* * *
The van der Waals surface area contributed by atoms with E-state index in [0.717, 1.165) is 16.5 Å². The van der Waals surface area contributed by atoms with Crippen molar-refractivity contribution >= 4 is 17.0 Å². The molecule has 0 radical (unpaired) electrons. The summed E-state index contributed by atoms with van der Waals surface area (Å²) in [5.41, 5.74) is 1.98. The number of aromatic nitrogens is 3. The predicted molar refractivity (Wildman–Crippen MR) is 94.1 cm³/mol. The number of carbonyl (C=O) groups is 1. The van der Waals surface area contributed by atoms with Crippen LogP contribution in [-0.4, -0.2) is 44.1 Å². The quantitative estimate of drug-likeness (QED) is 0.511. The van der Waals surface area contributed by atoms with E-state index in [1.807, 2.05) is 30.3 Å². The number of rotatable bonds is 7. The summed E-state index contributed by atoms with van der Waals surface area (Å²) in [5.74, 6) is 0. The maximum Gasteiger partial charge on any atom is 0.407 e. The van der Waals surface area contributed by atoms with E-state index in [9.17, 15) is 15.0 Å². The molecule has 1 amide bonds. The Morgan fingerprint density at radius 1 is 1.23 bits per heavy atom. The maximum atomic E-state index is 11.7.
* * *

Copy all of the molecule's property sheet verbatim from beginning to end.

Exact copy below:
The van der Waals surface area contributed by atoms with E-state index in [0.717, 1.165) is 16.5 Å². The van der Waals surface area contributed by atoms with Crippen molar-refractivity contribution >= 4 is 17.0 Å². The molecule has 0 radical (unpaired) electrons. The summed E-state index contributed by atoms with van der Waals surface area (Å²) in [5.41, 5.74) is 1.98. The number of aromatic nitrogens is 3. The predicted molar refractivity (Wildman–Crippen MR) is 94.1 cm³/mol. The number of carbonyl (C=O) groups is 1. The van der Waals surface area contributed by atoms with Crippen LogP contribution in [-0.4, -0.2) is 44.1 Å². The quantitative estimate of drug-likeness (QED) is 0.511. The van der Waals surface area contributed by atoms with E-state index in [1.807, 2.05) is 30.3 Å². The number of rotatable bonds is 7. The summed E-state index contributed by atoms with van der Waals surface area (Å²) in [5.74, 6) is 0. The maximum Gasteiger partial charge on any atom is 0.407 e. The van der Waals surface area contributed by atoms with E-state index in [9.17, 15) is 15.0 Å². The molecule has 1 amide bonds. The Morgan fingerprint density at radius 1 is 1.23 bits per heavy atom. The maximum atomic E-state index is 11.7.